[Skip to Content]
Access to paid content on this site is currently suspended due to excessive activity being detected from your IP address Please contact the publisher to request reinstatement.
[Skip to Content Landing]
March 19, 1927


Author Affiliations

From the Johns Hopkins University Medical. Department.

JAMA. 1927;88(12):905-908. doi:10.1001/jama.1927.02680380029012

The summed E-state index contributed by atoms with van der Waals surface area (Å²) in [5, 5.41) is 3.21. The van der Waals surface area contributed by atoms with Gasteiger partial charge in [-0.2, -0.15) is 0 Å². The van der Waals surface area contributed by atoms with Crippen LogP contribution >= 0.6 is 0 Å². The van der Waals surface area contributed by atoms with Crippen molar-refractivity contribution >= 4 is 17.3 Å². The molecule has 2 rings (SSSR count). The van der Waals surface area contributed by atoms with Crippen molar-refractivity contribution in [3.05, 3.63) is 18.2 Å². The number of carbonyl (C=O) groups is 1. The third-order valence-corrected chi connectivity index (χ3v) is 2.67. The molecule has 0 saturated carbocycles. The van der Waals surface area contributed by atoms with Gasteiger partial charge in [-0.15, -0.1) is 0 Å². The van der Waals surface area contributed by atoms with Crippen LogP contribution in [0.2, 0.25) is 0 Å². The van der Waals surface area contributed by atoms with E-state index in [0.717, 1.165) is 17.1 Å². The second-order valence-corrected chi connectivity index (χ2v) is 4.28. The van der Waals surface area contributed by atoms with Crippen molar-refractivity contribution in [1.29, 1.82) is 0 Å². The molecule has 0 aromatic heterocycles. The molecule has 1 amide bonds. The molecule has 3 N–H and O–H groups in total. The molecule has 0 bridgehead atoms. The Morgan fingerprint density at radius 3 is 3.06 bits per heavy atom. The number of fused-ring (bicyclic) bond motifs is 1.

The debate as to the curability or noncurability of syphilis with the therapeutic means at present at our disposal is not likely to be settled soon, if by "cure" one means the eradication of every spirochete. The nature of the disease is such as to prevent one from arriving too quickly at a decision on that point. It is obvious that in the case of an infection which, when untreated, runs a course of years and even decades, a long period of observation of a group of cases will be required before the end-results of any given method of treatment can be evaluated, provided observation is restricted to clinical or histologic study alone. Thus far, observation has been restricted to such modes of study, and has yielded much valuable information; but the experimental study of syphilis has opened up another means of approach to the problem, a means which, as